I am making an assumption here (and we all know what happens when one "assumes") that your impression is that the model 69 is serviceable but cheaply made and lacking the panache of the older S&W revolvers.

Is that a fair assumption? If so, I concur.

Still, I hope you enjoy the revolver in good health.


That pretty much covers what I was thinking. So far it has about as much appeal as having Hitlery running for office.
 

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I'd like it if they woulda just made it with fixed sights. I don't like the sleeved barrel. I'll take my Ruger Redhawk anyday. jmho
 

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The sleeved barrel is the deal killer for me. I think it would look better if the cylinder release, hammer and trigger matched the rest of the gun. However for a knock around, glove box kind of gun in a real serious caliber it's probably perfect.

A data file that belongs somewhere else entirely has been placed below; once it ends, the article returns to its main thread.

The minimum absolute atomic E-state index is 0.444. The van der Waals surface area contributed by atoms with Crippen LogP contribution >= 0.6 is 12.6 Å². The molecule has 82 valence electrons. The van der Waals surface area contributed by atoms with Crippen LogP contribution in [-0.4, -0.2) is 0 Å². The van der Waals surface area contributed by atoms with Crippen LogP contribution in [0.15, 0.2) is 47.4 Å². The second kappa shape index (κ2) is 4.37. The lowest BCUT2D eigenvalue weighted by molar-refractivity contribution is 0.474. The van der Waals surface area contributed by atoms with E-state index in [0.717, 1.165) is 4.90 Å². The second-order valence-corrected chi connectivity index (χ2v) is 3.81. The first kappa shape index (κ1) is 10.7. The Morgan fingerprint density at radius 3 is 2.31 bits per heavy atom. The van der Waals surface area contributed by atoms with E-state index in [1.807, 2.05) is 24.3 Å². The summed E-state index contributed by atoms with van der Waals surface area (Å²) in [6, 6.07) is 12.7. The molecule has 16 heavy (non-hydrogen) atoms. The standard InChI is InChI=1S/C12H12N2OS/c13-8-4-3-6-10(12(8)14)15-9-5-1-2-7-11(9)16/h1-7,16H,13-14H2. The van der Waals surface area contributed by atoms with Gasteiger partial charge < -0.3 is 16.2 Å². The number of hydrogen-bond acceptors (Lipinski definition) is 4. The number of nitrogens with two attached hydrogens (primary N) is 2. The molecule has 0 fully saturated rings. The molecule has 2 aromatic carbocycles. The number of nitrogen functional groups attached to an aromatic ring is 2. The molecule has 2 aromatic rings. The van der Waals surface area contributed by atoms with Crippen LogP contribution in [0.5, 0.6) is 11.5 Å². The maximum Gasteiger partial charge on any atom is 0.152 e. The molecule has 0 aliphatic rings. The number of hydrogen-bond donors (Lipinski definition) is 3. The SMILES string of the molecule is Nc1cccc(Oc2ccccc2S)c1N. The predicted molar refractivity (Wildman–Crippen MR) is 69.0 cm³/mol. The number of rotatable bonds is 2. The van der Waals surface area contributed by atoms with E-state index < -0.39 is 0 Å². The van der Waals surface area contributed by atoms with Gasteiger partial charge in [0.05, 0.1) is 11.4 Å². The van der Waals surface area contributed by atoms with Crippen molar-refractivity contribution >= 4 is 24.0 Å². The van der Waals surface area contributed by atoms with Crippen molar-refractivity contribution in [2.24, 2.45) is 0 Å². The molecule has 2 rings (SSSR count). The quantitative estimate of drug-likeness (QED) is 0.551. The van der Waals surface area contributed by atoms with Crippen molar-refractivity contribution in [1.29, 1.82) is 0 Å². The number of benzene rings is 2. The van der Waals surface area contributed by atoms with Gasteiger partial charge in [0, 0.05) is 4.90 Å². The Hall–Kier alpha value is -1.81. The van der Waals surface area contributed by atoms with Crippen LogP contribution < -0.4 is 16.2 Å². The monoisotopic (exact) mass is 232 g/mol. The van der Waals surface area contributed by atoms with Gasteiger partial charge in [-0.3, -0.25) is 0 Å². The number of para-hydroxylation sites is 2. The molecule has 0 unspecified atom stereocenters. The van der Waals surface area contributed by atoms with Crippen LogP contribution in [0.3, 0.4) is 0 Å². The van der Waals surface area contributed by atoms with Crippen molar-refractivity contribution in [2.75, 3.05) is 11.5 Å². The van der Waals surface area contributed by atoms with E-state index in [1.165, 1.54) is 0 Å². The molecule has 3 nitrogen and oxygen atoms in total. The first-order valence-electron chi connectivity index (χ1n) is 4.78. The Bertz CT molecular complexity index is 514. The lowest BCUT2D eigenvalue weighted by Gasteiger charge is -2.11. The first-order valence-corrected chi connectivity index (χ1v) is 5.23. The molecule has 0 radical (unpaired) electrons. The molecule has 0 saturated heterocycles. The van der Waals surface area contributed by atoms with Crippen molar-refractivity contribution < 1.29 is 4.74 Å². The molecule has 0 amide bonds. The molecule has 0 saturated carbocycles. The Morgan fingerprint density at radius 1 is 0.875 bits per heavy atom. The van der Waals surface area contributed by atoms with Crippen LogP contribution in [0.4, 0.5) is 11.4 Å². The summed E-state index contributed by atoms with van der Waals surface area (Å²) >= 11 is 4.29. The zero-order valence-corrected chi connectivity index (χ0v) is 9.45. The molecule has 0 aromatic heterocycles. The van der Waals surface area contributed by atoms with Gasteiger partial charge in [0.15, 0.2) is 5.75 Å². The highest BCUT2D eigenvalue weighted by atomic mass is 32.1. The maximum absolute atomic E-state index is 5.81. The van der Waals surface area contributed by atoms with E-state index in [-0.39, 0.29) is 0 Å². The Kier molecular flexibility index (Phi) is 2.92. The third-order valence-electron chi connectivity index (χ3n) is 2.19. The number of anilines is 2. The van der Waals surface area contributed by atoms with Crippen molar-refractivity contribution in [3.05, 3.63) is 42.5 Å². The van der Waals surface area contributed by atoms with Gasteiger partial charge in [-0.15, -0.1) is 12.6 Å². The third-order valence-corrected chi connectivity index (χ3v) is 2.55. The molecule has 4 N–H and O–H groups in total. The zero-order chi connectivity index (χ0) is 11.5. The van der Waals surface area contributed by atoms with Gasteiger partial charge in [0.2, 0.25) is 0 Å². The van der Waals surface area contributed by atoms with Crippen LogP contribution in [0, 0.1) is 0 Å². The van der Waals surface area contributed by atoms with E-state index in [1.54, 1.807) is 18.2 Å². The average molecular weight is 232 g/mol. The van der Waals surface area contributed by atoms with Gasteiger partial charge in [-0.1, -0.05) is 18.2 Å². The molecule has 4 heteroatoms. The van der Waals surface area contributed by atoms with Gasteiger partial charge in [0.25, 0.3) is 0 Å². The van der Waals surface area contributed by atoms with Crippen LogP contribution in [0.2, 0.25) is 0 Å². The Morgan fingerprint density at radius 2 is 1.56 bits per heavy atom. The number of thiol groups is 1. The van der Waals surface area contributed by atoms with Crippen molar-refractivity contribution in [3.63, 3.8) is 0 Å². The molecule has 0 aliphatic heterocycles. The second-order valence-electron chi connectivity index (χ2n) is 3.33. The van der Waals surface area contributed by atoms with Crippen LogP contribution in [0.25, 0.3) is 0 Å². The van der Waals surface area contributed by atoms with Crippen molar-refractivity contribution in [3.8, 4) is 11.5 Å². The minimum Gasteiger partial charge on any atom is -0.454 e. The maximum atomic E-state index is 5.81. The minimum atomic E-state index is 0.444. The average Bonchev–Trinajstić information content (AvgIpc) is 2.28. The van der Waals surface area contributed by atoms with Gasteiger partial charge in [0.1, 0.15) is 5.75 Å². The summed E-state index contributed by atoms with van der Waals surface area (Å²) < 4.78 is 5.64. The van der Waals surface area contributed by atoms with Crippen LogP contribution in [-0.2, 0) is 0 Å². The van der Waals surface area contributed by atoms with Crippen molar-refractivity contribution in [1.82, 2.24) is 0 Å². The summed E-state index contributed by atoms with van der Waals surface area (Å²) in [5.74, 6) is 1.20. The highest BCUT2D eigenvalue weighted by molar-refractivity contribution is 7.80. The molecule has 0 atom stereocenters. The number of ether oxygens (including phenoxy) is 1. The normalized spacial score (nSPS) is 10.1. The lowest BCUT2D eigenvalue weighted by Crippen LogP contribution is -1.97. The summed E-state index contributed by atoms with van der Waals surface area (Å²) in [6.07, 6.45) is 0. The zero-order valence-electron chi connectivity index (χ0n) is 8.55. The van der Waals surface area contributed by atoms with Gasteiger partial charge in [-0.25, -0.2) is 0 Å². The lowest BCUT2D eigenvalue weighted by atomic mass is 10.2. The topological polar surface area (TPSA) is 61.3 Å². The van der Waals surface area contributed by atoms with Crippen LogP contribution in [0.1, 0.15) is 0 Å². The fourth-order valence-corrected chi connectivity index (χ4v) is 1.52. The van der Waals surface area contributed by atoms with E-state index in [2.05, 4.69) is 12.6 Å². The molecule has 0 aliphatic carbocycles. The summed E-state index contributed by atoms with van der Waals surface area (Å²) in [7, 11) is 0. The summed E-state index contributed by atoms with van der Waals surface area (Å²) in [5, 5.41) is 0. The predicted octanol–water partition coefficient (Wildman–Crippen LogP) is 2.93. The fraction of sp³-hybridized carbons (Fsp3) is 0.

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I've sort of thought about getting one of those, but other things keep getting in the way. I'd probably never shoot anything except 44 Specials in it, and I've already got a Taurus 431, in 44 Special, so it's not a priority.
 

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I have one and have run full magnum loads thru it I didn't think the recoil was all that bad I carry it all the time as a woods gun now if Smith would come out with the same platform in .41 mag
 

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I have one and have run full magnum loads thru it I didn't think the recoil was all that bad I carry it all the time as a woods gun now if Smith would come out with the same platform in .41 mag
I wish S&W would start making the 58 out of Stainless Steel. No sleeved barrel and fixed sights. The people in Hell want Ice water, too!? jmo mytwocents
 

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I wonder why S&W went with a sleeve barrel? I like the gun but i'm not interested in the 44mag anymore. I think they should have made it with fixed sights and in 44 spl.